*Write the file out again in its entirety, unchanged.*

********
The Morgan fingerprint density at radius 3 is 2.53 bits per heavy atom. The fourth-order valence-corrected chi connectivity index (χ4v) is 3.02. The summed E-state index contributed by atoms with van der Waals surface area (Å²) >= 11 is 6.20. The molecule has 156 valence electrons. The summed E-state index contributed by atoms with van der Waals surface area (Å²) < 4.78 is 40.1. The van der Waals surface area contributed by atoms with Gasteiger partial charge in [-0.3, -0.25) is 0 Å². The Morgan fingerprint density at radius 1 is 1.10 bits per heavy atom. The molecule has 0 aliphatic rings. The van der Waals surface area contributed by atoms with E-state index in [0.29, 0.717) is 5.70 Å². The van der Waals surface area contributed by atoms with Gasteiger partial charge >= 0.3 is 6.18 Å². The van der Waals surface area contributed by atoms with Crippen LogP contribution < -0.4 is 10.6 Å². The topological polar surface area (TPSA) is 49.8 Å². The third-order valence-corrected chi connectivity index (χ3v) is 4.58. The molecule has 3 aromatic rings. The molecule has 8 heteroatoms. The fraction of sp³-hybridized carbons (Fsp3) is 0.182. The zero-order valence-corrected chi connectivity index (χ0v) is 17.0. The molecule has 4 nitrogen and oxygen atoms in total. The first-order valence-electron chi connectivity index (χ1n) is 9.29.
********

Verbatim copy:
The Morgan fingerprint density at radius 3 is 2.53 bits per heavy atom. The fourth-order valence-corrected chi connectivity index (χ4v) is 3.02. The summed E-state index contributed by atoms with van der Waals surface area (Å²) >= 11 is 6.20. The molecule has 156 valence electrons. The summed E-state index contributed by atoms with van der Waals surface area (Å²) < 4.78 is 40.1. The van der Waals surface area contributed by atoms with Gasteiger partial charge in [-0.3, -0.25) is 0 Å². The Morgan fingerprint density at radius 1 is 1.10 bits per heavy atom. The molecule has 0 aliphatic rings. The van der Waals surface area contributed by atoms with E-state index in [0.29, 0.717) is 5.70 Å². The van der Waals surface area contributed by atoms with Gasteiger partial charge >= 0.3 is 6.18 Å². The van der Waals surface area contributed by atoms with Crippen LogP contribution < -0.4 is 10.6 Å². The topological polar surface area (TPSA) is 49.8 Å². The third-order valence-corrected chi connectivity index (χ3v) is 4.58. The molecule has 3 aromatic rings. The molecule has 8 heteroatoms. The fraction of sp³-hybridized carbons (Fsp3) is 0.182. The zero-order valence-corrected chi connectivity index (χ0v) is 17.0. The molecule has 4 nitrogen and oxygen atoms in total. The first-order valence-electron chi connectivity index (χ1n) is 9.29.